A company called Uwingu has for the past 10 weeks enabled people to name some 590,000 craters on Mars. For Mother’s Day, it’s running a “Mothers on Mars” promotion that gets mom a special certificate as well as her own crater name.
The cute campaign is part of a much more serious intention. By naming the craters on Mars, and charging fees of anywhere from $5 to $2,500 for each crater, Uwingu (the Swahili name for “sky”) hopes to promote interest and research in space sciences, and create a new source of funding for astronomy and space exploration.
“We took the public domain map of Mars, cataloged the 1,000 craters that have been named by scientists, and created a way for people to go in and name the rest,” said Alan Stern, co-founder and chief executive of Uwingu. He described Uwingu as “a limited liability corporation with a social mission.”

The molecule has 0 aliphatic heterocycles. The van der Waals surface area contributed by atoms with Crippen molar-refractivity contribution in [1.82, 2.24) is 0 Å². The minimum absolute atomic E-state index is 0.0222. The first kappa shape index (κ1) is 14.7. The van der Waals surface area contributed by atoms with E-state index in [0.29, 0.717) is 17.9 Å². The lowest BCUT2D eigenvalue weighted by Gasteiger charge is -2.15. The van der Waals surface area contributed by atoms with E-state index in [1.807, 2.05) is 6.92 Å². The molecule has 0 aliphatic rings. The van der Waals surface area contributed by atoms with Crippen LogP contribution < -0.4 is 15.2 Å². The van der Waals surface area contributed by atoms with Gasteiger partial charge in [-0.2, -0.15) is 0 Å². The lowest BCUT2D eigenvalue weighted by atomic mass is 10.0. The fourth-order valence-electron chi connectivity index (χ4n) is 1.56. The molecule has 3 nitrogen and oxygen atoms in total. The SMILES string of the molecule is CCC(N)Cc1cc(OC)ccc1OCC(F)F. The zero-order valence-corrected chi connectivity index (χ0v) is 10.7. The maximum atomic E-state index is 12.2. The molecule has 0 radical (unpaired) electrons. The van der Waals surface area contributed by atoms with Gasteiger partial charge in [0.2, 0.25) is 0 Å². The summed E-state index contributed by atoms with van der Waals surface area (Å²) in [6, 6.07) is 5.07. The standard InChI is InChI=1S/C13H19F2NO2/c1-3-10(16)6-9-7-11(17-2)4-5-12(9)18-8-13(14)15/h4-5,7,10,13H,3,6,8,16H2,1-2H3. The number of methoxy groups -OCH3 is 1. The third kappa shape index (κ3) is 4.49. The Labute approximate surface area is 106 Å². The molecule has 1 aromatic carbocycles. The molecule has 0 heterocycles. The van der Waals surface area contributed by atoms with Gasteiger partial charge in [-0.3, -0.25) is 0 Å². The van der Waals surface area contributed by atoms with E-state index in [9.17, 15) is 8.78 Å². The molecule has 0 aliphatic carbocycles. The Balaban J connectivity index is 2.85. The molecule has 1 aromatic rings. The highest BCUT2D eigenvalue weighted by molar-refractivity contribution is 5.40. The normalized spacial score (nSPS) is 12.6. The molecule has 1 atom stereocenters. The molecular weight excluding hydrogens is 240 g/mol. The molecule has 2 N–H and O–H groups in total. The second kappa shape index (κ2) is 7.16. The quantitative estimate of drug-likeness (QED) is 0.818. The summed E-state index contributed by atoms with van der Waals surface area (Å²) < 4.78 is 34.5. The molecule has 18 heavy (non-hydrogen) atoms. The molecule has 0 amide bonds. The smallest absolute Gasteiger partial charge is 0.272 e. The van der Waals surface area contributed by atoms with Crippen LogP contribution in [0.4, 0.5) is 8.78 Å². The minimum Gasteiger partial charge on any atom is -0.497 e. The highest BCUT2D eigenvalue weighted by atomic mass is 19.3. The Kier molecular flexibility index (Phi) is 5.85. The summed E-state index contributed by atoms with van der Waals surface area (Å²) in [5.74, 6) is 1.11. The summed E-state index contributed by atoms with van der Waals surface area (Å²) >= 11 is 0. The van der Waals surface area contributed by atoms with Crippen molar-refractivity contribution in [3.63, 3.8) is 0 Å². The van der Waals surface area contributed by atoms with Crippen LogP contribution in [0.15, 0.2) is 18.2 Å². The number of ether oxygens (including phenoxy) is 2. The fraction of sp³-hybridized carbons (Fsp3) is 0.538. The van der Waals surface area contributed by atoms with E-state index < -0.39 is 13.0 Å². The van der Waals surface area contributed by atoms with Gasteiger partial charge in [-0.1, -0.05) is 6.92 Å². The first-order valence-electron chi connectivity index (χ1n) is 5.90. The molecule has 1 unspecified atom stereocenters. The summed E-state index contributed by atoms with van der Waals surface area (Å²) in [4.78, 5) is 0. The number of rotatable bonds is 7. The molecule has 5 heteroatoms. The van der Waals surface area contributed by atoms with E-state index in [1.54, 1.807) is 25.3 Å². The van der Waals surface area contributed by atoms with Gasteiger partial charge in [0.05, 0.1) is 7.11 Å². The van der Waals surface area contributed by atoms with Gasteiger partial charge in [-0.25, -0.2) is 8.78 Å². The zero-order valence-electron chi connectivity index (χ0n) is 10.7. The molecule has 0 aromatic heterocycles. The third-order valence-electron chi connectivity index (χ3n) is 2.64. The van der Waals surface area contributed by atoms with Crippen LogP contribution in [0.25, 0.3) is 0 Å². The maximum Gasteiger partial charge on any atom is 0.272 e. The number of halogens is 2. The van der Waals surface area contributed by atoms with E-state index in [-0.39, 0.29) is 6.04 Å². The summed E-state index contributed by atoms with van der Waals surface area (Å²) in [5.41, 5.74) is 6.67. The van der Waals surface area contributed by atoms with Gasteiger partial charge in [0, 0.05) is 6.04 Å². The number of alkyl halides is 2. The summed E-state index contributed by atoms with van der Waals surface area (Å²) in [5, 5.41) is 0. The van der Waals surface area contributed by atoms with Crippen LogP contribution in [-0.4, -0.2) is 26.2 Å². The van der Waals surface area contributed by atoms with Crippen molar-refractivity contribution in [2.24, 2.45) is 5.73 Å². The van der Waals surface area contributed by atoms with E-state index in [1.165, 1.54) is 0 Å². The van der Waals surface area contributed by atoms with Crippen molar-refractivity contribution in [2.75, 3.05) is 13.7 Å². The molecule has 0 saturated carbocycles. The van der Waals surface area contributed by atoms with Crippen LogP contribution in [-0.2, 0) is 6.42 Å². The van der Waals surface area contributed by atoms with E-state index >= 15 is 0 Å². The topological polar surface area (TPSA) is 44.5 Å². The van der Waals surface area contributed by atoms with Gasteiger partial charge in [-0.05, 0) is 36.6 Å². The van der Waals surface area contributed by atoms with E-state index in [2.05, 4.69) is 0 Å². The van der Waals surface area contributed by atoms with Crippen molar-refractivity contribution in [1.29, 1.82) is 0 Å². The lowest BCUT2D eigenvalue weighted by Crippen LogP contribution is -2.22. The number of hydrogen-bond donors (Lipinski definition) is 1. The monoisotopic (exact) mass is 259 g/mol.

During the Bush administration, Mr. Stern was the associate administrator at the National Aeronautics and Space Administration, directing NASA’s science programs. “I realized that NASA’s stock goes up and down, and the funding changes,” he said. “Many researchers depend on it. Things like medical and energy research have other places to go for funding; this is a way to get that for people who really love space.”
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